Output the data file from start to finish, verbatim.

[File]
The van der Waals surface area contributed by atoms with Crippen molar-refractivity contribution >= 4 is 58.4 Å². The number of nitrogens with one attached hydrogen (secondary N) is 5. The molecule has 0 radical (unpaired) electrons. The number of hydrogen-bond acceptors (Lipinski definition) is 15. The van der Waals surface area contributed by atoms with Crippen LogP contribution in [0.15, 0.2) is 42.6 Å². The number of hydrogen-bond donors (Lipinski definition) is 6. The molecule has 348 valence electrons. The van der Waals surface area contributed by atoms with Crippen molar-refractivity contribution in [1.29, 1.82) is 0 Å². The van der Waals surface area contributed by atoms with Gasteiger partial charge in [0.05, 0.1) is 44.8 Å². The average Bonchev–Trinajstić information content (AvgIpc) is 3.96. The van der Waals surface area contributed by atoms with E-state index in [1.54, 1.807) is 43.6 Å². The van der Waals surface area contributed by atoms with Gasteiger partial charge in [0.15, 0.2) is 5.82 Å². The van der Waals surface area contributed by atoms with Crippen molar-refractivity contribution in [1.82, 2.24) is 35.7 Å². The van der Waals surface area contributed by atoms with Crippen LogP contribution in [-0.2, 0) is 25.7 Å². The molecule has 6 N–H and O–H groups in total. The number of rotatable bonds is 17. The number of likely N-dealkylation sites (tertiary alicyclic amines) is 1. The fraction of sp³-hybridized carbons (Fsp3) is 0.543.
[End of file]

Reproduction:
The van der Waals surface area contributed by atoms with Crippen molar-refractivity contribution >= 4 is 58.4 Å². The number of nitrogens with one attached hydrogen (secondary N) is 5. The molecule has 0 radical (unpaired) electrons. The number of hydrogen-bond acceptors (Lipinski definition) is 15. The van der Waals surface area contributed by atoms with Crippen LogP contribution in [0.15, 0.2) is 42.6 Å². The number of hydrogen-bond donors (Lipinski definition) is 6. The molecule has 348 valence electrons. The van der Waals surface area contributed by atoms with Crippen molar-refractivity contribution in [1.29, 1.82) is 0 Å². The van der Waals surface area contributed by atoms with Gasteiger partial charge in [0.05, 0.1) is 44.8 Å². The average Bonchev–Trinajstić information content (AvgIpc) is 3.96. The van der Waals surface area contributed by atoms with E-state index in [1.54, 1.807) is 43.6 Å². The van der Waals surface area contributed by atoms with Gasteiger partial charge in [0.15, 0.2) is 5.82 Å². The van der Waals surface area contributed by atoms with Crippen molar-refractivity contribution in [1.82, 2.24) is 35.7 Å². The van der Waals surface area contributed by atoms with Crippen LogP contribution in [-0.2, 0) is 25.7 Å². The molecule has 6 N–H and O–H groups in total. The number of rotatable bonds is 17. The number of likely N-dealkylation sites (tertiary alicyclic amines) is 1. The fraction of sp³-hybridized carbons (Fsp3) is 0.543.